Gloria Koster is a children’s author and elementary school librarian. Gloria is a member of the Children’s Book Committee of the Bank Street College of Education, and the Women’s National Book Association. She is the author of The Peanut-Free Café, Little Red Ruthie, and Mitzi’s Mitzvah. Her newest book, Dance the Hora, Isadora! will be published in 2022 by Apples & Honey Press. You can find her online at www.gloriakoster.com.
Shauna Kosoris: Your first book, The Peanut-Free Café, came out in 2006. What inspired you to write it?
I had spent a week at a writers’ workshop sponsored by Manhattanville College (Purchase, NY), and bonded with several of the other participants. One of my new colleagues worked at a local preschool, and one day at lunch she mentioned how great it would be to have a book about peanut allergies. I’d already been thinking of a story about a super fussy eater based on one of my son’s closest friends who really did eat only 5 or 6 foods. The idea that a classmate could arrive on the scene to interfere with his one sacred food – peanut butter – was an irresistible story starter.
Definitely! Where did you get the idea for your newest children’s book, Little Red Ruthie?
In my job as school librarian I loved reading folktales to my students. There was something so organic about these stories, and the kids loved the nasty characters, especially when they were depicted with humor. At the time, I felt there weren’t enough lighthearted Hanukkah stories, so I was drawn to the idea of framing a classic tale for Jewish kids and for all kids who didn’t necessarily have knowledge of Jewish celebrations.
What a fantastic idea! So why did you choose to have Ruthie and her grandmother making latkes, rather than another dish associated with Hanukkah?
I never thought of another dish, since latkes are the standard Hanukkah fare. Any fried food could fit with the Hanukkah story, which is based on the fact that a tiny amount of oil miraculously lasted for eight days. However, latkes are most familiar, with jelly donuts (I do include those in the story too) being a close second. In Israel, the donuts are very representative of Hanukkah. They are called sufganiyot.
What was the hardest part of writing Little Red Ruthie?
I don’t recall anything being hard, especially since the story arc was pretty well established by the well known tale. However, every picture book undergoes an incredible amount of revision even after the story is acquired by a publishing house. There were several rounds of revision for Ruthie, as with all my published stories. Many people assume that picture books are simple to write because they are so simple in appearance. But the mere fact that the writer must say a lot in very few words (these days – under 1,000 words) makes this a challenging genre.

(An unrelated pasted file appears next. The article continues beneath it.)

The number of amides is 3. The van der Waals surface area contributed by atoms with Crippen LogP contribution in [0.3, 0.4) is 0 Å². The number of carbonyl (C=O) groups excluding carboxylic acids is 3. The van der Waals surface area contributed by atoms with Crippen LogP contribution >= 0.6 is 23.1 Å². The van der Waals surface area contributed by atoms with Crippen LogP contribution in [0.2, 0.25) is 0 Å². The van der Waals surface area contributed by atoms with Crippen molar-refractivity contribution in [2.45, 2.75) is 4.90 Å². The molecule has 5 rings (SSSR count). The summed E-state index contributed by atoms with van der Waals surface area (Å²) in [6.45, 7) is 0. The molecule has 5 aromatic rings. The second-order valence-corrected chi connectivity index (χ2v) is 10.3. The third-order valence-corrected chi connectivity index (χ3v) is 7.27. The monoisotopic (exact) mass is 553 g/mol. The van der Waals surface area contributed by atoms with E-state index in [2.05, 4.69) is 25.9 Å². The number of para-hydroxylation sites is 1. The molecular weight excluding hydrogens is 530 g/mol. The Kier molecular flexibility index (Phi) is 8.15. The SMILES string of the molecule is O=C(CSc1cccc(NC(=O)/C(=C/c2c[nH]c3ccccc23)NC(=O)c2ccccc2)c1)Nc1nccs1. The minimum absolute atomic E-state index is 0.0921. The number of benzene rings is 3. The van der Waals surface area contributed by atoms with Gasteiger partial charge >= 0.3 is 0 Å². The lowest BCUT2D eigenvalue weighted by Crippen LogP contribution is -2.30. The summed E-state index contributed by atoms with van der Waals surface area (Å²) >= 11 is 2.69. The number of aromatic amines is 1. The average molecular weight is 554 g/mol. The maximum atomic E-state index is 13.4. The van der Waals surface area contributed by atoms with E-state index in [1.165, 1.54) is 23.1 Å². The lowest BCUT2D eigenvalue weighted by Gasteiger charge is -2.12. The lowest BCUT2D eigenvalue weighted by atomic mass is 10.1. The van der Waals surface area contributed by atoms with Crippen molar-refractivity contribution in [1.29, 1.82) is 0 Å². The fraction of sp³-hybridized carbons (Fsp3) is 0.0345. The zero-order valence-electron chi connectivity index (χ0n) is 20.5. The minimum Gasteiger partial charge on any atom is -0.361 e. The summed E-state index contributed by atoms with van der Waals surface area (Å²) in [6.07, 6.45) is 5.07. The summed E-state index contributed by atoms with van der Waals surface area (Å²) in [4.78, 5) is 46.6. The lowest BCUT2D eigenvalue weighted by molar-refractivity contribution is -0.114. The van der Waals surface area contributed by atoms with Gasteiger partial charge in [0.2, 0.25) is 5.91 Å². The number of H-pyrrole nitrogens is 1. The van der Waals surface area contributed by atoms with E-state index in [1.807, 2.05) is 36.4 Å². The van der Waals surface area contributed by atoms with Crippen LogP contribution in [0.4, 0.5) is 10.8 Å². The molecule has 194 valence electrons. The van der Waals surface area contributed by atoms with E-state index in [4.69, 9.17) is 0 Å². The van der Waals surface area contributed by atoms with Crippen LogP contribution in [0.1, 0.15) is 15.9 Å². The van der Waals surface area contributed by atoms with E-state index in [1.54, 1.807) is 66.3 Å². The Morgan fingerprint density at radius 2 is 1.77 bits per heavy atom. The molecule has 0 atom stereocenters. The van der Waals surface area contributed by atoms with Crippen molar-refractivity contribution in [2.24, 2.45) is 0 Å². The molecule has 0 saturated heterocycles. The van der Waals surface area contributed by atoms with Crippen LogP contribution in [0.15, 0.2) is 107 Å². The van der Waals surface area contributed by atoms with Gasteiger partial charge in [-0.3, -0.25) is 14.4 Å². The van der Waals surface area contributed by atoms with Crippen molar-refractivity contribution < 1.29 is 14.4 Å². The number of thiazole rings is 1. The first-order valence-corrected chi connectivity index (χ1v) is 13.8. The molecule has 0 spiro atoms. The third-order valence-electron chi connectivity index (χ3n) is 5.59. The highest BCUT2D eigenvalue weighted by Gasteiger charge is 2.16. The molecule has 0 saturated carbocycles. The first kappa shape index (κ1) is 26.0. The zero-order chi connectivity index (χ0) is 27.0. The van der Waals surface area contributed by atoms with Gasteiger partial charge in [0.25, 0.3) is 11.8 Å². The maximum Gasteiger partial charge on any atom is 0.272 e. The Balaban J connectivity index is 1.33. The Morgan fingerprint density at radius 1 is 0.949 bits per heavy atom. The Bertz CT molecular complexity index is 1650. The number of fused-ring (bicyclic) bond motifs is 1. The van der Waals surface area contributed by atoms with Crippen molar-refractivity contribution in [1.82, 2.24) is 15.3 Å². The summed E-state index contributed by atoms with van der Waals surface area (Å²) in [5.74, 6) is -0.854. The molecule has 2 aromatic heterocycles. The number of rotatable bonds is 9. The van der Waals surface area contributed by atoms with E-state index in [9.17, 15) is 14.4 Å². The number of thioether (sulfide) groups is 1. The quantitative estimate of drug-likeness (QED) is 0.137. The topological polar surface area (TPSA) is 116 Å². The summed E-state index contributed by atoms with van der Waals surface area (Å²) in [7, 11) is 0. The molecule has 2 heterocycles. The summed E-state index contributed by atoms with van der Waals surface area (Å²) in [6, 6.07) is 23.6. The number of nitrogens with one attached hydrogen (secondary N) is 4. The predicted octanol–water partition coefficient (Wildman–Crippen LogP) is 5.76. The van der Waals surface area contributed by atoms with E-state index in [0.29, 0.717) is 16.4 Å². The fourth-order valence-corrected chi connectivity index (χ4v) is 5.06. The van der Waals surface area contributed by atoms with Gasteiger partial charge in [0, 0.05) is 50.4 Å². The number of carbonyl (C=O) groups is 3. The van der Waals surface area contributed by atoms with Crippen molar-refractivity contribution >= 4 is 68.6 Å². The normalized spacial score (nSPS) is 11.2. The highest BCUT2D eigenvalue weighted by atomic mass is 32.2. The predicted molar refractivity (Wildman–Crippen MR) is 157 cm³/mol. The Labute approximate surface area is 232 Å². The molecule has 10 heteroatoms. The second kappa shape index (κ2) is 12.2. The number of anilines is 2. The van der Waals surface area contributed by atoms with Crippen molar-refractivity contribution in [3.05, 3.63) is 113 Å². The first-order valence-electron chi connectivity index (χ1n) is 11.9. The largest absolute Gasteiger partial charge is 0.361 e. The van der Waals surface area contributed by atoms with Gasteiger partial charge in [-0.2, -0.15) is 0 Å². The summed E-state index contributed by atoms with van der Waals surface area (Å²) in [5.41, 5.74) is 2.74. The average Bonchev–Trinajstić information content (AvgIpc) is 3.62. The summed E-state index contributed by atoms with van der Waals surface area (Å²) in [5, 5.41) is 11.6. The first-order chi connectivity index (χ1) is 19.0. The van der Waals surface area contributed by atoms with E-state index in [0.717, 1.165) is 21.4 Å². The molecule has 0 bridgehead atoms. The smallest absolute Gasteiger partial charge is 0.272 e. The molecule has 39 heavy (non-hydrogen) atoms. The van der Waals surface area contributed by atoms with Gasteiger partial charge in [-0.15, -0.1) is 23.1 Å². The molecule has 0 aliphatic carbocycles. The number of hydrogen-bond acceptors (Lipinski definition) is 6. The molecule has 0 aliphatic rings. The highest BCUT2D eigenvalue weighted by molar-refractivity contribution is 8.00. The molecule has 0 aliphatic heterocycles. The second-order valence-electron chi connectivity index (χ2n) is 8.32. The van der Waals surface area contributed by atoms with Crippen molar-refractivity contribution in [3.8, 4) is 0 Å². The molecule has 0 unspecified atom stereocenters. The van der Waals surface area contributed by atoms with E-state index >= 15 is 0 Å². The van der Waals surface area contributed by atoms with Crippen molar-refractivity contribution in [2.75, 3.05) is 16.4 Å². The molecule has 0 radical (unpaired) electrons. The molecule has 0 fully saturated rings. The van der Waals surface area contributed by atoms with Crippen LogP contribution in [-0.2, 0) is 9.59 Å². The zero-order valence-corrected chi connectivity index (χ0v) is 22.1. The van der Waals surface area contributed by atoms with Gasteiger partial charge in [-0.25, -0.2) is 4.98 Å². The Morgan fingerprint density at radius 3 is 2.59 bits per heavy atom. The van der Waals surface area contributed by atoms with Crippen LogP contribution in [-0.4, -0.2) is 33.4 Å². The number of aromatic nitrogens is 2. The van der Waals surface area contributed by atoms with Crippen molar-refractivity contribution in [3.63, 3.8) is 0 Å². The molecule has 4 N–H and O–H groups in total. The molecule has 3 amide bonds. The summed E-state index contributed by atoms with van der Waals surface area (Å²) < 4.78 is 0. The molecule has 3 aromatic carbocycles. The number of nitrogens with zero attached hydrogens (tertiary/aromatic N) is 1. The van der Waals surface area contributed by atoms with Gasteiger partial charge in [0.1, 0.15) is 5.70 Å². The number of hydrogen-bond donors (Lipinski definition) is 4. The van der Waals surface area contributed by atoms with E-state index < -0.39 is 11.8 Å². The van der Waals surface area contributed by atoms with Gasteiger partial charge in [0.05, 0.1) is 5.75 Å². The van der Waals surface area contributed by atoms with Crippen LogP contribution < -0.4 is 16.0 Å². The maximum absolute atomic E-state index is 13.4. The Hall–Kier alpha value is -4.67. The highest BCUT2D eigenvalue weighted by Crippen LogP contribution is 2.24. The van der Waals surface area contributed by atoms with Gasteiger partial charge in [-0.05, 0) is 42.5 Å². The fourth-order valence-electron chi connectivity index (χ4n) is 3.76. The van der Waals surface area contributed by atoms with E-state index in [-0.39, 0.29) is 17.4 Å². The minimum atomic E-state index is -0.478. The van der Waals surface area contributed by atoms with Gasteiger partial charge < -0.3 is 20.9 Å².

Both Little Red Ruthie and your second book, Mitzi’s Mitzvah, are PJ Library selections. How did you get involved with their program?
I met the chair of the PJ Book Selection Committee at a writers’ conference, and was lucky to sit next to her during one of the sessions. That was the beginning of a relationship that has turned out to be very rewarding.
You have a new book, Dance the Hora, Isadora!, coming out next year. What can you tell me about it?
I am so excited about Dance the Hora, Isadora!, which will be out in September 2022 from Apples & Honey Press. It’s the story of a little girl who attends dance class with several students who are able to demonstrate a variety of ethnic dances. Isadora wishes she too had a special dance to perform. When she attends her cousin’s wedding her problem is resolved. As with Little Red Ruthie, this book features a girl main character with lots of personality.
That sounds so cute – I can’t wait to read it! So what are you working on now?
I just completed a 6-book nonfiction series on nutrition and an Irish folktale presented in a graphic format. I have been polishing a couple of picture book biographies to get them ready for submission. I’m also waiting for editor responses to a picture book about a misplaced book trying to find his way back to his beloved library.
Good luck with everything! I’d like to end with a few questions about reading. What book or author inspired you to write?
Hmmm – that’s a tough one. Kate DiCamillo, Cynthia Rylant, Gary Paulsen, Katherine Paterson, Lois Lowry – those are certainly heroes. But the children’s book that captivated me before I started down this road was From the Mixed-Up Files of Mrs. Basil E. Frankweiler (E.L.Konigsburg)
Is there a book or author that you think everyone should read?
I serve on the Children’s Book Committee of Bank Street College, an organization that is committed to reading and reviewing hundreds of books each year. What I’ve learned from my fellow members is that everyone responds in their own way and there is never one book that is a star in everyone’s eyes.
That’s fair. Finally, what are you currently reading?
I just finished The Lost Language (Claudia Mills), a middle grade verse novel that I adored.
Other recent picture book hits in my estimation were Milo Imagines the World (Matt de la Peña and Christian Robinson), Butterfly for a King (Susan L. Roth and Cindy Trumbore), and Someone Builds the Dream (Lisa Wheeler and Loren Long).
For adult reading, I recently read and loved The Plot (Jean Korelitz) and in preparation for Elizabeth Strout’s new novel I just finished one of her older ones – My Name is Lucy Barton.